New Products Post
Our Shield Evolution giveaway ended April 15, 2013. Don’t forget you have until June 15, 2013 to submit your sticker combinations and claim your prize. You may win a Tick Tock Shield, a Shield Bot, or an Entertainment Pack. Good luck!
Have you ever wanted to run your Android apps on a bigger screen, such as your TV? Now you can with the Dual Core Mini PC MK808. The Dual Core Mini PC MK808 is an Android MINI TV that ships with Android 4.1 and runs on an ARMCortex A9 Dual Core RK3066 chip with 1 GB of RAM. Either connect it directly to your TV or to your monitor via HDMI and attach any peripherals necessary to send email, play games, watch a movie or surf the web. It’s a great portable option, especially when traveling.
Rapid prototyping just got a little easier with the Freescale FRDM-KL25Z development platform. This affordable board is enabled by Kinetis L Series KL 1x and KL 2x MCUs built on the ARM® Cortex™-M0+ processor. It can operate at 48 MHz and includes 128 KB of flash memory, a USB controller, and flexible power supply options. It has an embedded debug and programming interface, OpenSDA, that supports debug, debug with trace, and production programming. In addition, it can accommodate the Arduino R3 pin layout which facilitates the use of additional shields and expansion boards. Plus, it is mbed-enabled and supported by the mbed.orgcommunity which will be expanding their development platforms for Freescale later this year.
From Dangerous Prototypes, we have the Bus Blaster, a high-speed JTAG debugger for ARM processors, FPGAs, CPLDs, flash, and more. It is flexible and can work with various open source JTAG debuggers thank to its reprogrammable buffer. There are several different versions and the price points are similar. They are all based on the FT2232H high-speed USB 2.0 device. They have a buffered interface works that work with 3.3V to 1.8V targets. They come pre-programmed with the JTAGkey compatible buffer image and should support Serial Wire Debug when available. The Bus Blaster v3 is outfitted with series resistors to protect against damage and noise. The Bus Blaster v4 also has the series resistors, but has a larger CLPD than the older versions. Both of these fit in the standard PCB cases unlike the previous iterations.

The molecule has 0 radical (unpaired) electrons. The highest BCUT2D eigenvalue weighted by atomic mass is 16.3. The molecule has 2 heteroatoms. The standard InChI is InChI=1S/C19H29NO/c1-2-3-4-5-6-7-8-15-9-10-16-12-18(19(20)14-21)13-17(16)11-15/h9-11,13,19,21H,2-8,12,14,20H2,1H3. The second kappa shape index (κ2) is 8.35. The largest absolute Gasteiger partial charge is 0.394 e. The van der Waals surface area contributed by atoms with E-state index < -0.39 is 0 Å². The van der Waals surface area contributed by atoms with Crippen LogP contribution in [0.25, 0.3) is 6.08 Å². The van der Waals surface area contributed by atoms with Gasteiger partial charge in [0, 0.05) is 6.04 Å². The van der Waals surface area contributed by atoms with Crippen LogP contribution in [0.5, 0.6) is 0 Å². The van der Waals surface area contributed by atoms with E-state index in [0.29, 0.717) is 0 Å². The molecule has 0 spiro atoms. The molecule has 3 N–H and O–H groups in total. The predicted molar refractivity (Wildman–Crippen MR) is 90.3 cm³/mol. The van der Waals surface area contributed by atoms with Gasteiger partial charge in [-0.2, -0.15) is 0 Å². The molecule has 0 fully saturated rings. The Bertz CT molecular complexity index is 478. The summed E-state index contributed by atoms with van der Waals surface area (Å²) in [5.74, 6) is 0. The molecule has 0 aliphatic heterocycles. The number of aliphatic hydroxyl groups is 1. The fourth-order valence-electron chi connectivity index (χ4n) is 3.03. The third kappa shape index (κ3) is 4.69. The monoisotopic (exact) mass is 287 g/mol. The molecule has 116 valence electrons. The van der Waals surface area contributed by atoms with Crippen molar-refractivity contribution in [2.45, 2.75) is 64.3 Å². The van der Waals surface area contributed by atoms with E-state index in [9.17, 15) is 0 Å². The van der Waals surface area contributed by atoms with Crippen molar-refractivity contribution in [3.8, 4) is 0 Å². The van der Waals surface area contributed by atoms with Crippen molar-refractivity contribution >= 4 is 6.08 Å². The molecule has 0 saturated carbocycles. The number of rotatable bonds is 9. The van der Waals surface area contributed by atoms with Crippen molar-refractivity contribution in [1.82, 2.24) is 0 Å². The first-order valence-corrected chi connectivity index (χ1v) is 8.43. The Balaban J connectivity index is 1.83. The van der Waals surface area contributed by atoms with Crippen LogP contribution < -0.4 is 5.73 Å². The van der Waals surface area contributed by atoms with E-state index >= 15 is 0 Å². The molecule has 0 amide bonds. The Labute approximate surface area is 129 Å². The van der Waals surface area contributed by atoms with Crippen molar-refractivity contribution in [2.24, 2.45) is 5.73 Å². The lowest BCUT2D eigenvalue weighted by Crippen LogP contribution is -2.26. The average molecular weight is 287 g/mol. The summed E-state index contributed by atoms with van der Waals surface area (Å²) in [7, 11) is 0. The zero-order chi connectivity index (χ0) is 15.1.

Although Grove is a great tool for development and play, it is also fantastic for building practical finished products. Case in point, we have the Grove – Gas Sensorwhich can detect household and/or industrial gas leaks. The sensor is capable of detecting a wide range of gases, including LPG, i-butane, propane, methane, alcohol, hydrogen and smoke. The sensor has a fast response time, and measurements can be taken as soon as the sensor is heated up. The sensor comes in four different flavors:the MQ-2, the MQ-3, the MQ-5, and the MQ-9. Check out the chart below to see which version will meet your needs.
|Gas Detected||Combustible Gas & Smoke||Alcohol Vapor||LPG, Natural Gas, & Town Gas||Carbon Monoxide, Coal Gas, & Liquefied Gas|
|Concentration Detected||300-10000ppm||0.04-4mg/L Alcohol||300-10000ppm||10-1000ppm CO;100-10000 ppm Gas|
We have two additional products in the Grove family this week, the Grove – Dry-Reed Relay and the Grove – Piezo Vibration Sensor. The Grove – Dry-Reed Relay is a hermetically sealed reed relay switch that uses an electromagnetic coil for activation. Because dry reed relays are not subject to oxidation they are faster, more reliable, and last longer. They can be used as proximity sensors, circuit controllers, and more.
Our last Grove module, the Grove – Piezo Vibration Sensor, has a wide variety of uses from car alarms to sensing washing machine vibrations. The sensor translatespressure, flexibility, acceleration, impact, and vibration into electrical signals. Specifically, it uses a piezoelectric film device as the switch and when it moves back and forth it creates a voltage output based on the voltage comparator. It can withstand large impacts and has a comprehensive dynamic range of 0.001 MHz – 1000 MHz. Sensitivity is easy to adjust with the screw potentiometer.
written by Erin